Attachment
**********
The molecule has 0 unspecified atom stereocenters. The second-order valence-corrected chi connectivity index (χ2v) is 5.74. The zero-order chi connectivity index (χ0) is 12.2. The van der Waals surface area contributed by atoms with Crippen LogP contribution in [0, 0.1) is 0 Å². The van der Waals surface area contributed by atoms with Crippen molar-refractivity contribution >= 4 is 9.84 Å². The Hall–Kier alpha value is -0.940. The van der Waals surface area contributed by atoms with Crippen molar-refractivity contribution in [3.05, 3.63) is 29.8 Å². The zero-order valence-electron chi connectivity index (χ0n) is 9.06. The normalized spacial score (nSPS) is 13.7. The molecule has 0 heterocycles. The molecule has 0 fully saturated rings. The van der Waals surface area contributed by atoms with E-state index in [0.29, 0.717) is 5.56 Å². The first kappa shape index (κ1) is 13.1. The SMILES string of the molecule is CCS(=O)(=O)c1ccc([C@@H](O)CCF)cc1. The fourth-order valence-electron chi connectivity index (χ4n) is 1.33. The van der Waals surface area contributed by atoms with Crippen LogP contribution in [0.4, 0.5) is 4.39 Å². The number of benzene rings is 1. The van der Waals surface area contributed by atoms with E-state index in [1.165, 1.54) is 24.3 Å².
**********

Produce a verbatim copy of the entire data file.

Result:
The molecule has 0 unspecified atom stereocenters. The second-order valence-corrected chi connectivity index (χ2v) is 5.74. The zero-order chi connectivity index (χ0) is 12.2. The van der Waals surface area contributed by atoms with Crippen LogP contribution in [0, 0.1) is 0 Å². The van der Waals surface area contributed by atoms with Crippen molar-refractivity contribution >= 4 is 9.84 Å². The Hall–Kier alpha value is -0.940. The van der Waals surface area contributed by atoms with Crippen molar-refractivity contribution in [3.05, 3.63) is 29.8 Å². The zero-order valence-electron chi connectivity index (χ0n) is 9.06. The normalized spacial score (nSPS) is 13.7. The molecule has 0 heterocycles. The molecule has 0 fully saturated rings. The van der Waals surface area contributed by atoms with E-state index in [0.29, 0.717) is 5.56 Å². The first kappa shape index (κ1) is 13.1. The SMILES string of the molecule is CCS(=O)(=O)c1ccc([C@@H](O)CCF)cc1. The fourth-order valence-electron chi connectivity index (χ4n) is 1.33. The van der Waals surface area contributed by atoms with Crippen LogP contribution in [0.4, 0.5) is 4.39 Å². The number of benzene rings is 1. The van der Waals surface area contributed by atoms with E-state index in [1.165, 1.54) is 24.3 Å².